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P.T. Barnum

On This Day: P.T. Barnum’s First Show Opens

June 02, 2011 06:00 AM
by Josh Katz
On June 2, 1835, legendary huckster and showman Phineas Taylor Barnum opened his first exhibit in Manhattan.

Barnum’s Debut on Broadway

Barnum’s first circus exhibition opened on Broadway in Niblo’s Garden, a theater and saloon. It featured Joice Heth, an elderly black woman posing as the 160-year-old former nanny of George Washington; she had performed on her own with limited success, but Barnum’s flair for promotion drew thousands of spectators to the show.

The Niblo’s Garden show was the first of many exhibits of oddities that were to become Barnum’s trademark. He built his career around such hoaxes, and even though audiences knew he was a trickster, he was such an artful showman that the public still came.

Hoaxes and pranks like the Niblo’s Garden show were popular entertainments in Barnum’s day, with Edgar Allen Poe spinning yarns about cross-Atlantic balloon flights, and astronomers claiming to see bison herds and winged humans on the moon.

Barnum’s “loose relationship with facts and his knack for puffing up unknown or mediocre attractions into giant, must-see spectacles came to be known as ‘Barnumizing,’” writes The New York Times.

Biography: P.T. Barnum

P.T. Barnum was born Phineas Taylor on July 5, 1810, in Bethel, Conn. His family was not wealthy, but the young Phineas still went to school at age 6. He was a talented student and used ingenuity to get out of his chores.

He also proved adept at earning money; at age 12, he made his first trip to New York and helped lead a cattle drive to Brooklyn. The trip would be a red-letter moment for P.T., as he would realize that he wanted to return to the big city.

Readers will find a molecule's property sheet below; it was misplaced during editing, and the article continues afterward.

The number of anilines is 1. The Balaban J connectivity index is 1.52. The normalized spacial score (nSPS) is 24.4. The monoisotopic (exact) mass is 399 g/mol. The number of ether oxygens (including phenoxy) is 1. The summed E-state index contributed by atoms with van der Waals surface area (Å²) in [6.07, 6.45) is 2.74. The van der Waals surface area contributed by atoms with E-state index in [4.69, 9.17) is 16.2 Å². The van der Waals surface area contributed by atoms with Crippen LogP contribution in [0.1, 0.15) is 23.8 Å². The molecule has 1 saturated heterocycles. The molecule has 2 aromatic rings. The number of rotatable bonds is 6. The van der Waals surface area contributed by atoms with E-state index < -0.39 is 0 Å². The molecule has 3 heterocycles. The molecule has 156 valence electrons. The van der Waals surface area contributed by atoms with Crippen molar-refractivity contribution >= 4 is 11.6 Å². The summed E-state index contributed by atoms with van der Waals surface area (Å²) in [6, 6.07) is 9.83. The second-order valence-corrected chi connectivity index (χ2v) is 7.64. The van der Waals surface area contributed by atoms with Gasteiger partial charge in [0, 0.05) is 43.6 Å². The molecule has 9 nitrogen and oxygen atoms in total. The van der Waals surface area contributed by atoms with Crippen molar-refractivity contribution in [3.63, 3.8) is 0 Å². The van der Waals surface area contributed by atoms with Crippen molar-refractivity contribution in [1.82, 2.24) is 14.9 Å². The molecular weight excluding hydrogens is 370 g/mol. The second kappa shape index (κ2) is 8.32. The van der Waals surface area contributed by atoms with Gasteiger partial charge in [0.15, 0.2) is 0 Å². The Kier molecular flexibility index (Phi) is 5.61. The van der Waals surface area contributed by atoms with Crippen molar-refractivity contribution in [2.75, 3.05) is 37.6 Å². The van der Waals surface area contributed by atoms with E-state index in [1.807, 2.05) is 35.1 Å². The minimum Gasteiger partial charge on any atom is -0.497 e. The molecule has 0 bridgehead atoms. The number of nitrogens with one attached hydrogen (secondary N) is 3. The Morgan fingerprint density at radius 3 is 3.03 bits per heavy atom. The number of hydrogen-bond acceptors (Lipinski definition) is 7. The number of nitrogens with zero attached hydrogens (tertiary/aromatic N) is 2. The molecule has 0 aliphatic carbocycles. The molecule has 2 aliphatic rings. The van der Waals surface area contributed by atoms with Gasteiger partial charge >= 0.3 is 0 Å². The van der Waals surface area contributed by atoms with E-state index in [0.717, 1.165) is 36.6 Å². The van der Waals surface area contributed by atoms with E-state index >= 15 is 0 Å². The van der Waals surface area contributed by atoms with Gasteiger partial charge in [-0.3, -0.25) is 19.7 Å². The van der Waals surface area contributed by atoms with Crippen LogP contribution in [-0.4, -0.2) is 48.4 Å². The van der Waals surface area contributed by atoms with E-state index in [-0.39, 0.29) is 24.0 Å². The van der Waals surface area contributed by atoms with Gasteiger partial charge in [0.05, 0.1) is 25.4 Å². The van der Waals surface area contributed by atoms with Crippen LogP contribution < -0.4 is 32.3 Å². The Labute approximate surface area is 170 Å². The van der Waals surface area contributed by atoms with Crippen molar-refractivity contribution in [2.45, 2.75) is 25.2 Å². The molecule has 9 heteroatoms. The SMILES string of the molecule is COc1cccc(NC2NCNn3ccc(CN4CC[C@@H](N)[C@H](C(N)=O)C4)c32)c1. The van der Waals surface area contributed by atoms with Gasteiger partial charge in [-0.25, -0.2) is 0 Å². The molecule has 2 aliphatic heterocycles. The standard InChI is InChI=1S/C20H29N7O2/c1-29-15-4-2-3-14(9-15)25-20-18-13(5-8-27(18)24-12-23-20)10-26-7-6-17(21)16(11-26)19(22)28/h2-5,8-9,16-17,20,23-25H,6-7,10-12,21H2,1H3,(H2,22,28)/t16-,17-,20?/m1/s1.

In 1842, Barnum created the American Museum in New York, filling it with exhibits he called “peculiarities.” His promotional genius turned it into one of the city’s foremost attractions from 1842 until 1865, featuring such acts as Lilliputian Tom Thumb, opera sensation Jenny Lind, monkey-fish Feejee Mermaid and Siamese twins Chang and Eng.

His “method of exhibiting freaks ‘endowed the freak with status enhancing characteristics’ that ‘emphasized how the freak was an upstanding high-status person with talents of a conventional and socially prestigious nature,’” writes the University of Virginia.

In 1871 he began “The Greatest Show on Earth,” joining his “freaks” with animals, clowns and acrobats, a spectacle that evolved into today’s Ringling Bros. and Barnum & Bailey Circus.

Barnum called himself the “Prince of Humbugs,” but historians do not believe he actually said the most famous line attributed to him: “There’s a sucker born every minute.”

Kathleen Maher, the executive director/curator of the Barnum Museum, writes that the “Barnum name has forced associations of humbug and merriment; the hyperbolic alongside the austere; provoked thought and invited controversy; welcomed the cynical and engaged and challenged the skeptic.”

Reference: Barnum’s Shows and Oddities


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